Potentiometers are three terminal device, two fixed end terminals and one wiper terminal which is used to vary the resistance. It has multitude of applications, for eg. - calibrating a system, adjusting offset voltage or gain in amplifiers, tuning filters, controlling screen brightness, radio adjustment, volume control and many more. However mechanical potentiometers suffer from some serious disadvantages which make it unsuitable for applications where precision is inevitable. Size, wiper contamination, mechanical wear, resistance drift, sensitivity to vibration, humidity, etc. are some of the main disadvantages of mechanical potentiometer. Hence to overcome these drawbacks digital potentiometers are more common in applications since it provides higher accuracy.
Construction of Digital PotentiometersThe circuit of a digital potentiometer consists of two parts, first the resistive element along with electronic switches and second the control circuit of the wiper. Figure below shows both the part respectively. The first part is an array of resistors, and each node is connected to a common point W, except the end points A and B, via a two way electronic switch. The terminal W is the wiper terminal. Each of the switches is designed using CMOS technology and only one of the switches out of all is in ON state at any given time of the potentiometer operation. The switch which is ON determines the potentiometer resistance and the number of switches determines the resolution of the device. Now which switch is to be made ON is controlled by the control circuit. The control circuit consists of a RDAC register which can be written digitally using interface such as SPI, I2C, up/down or can be manually controlled by push buttons or a digital encoder. The diagram above shows that of a push button controlled digital potentiometer. One button is for “UP” or increasing the resistance and the other for “DOWN” i.e. decreasing the resistance. Generally the wiper position is at the middle switch when switched off. After power is switched on, depending upon our requirement we can increase or decrease the resistance by suitable push button operation. Besides, advanced digital potentiometers also have an inbuilt on board memory which can store the last position of wiper. Now this memory can be of volatile type or permanent type both, depending upon the application. For example, in case of volume control of a device, we expect the device to remember the volume setting we used last even after we switch it on again. Hence a permanent type memory such as EEPROM is suitable here. On the other hand for systems which recalibrates the output continuously and it is not necessary to restore previous value, a volatile memory is used.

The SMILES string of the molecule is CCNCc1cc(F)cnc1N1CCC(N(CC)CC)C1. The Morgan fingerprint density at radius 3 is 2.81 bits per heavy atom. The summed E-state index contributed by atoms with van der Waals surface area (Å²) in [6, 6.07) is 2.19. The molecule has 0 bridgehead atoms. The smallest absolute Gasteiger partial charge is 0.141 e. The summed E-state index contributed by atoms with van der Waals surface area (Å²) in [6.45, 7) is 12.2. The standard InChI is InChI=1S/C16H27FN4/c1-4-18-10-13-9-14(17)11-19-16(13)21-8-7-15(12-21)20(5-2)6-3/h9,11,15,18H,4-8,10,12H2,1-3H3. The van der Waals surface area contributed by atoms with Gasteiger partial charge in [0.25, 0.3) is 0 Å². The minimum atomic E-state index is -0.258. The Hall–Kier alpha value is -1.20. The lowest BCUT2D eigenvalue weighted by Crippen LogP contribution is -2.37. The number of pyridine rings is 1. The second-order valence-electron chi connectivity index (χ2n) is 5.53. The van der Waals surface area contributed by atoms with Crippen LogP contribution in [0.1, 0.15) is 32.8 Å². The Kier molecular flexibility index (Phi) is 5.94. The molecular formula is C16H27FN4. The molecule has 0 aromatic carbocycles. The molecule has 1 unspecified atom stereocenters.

Advantages and Disadvantages of Digital PotentiometersNow we will discuss on advantages and disadvantages of digital potentiometers.
Advantages of Digital Potentiometers
- Higher reliability
- Increased accuracy
- Small size, multiple potentiometers can be packed on a single chip
- Negligible resistance drift
- Unaffected by environmental conditions like vibrations, humidity, shocks and wiper contamination
- No moving part
- Tolerance up to ±1%
- Very low power dissipation, up to tens of millwatts
Disadvantages of Digital Potentiometers
- Not suitable for high temperature environment and high power application
- Due to parasitic capacitance of the electronic switches, there is a bandwidth consideration which comes into picture in digital potentiometer. It is the maximum signal frequency that can cross the resistance terminals with less than 3 dB attenuation in the wiper. The transfer equation is similar to that of a low-pass filter.
- The nonlinearity in the wiper resistance adds a harmonic distortion to the output signal. The total harmonic distortion, or THD, quantifies the degree to which the signal is degraded after crossing through the resistance.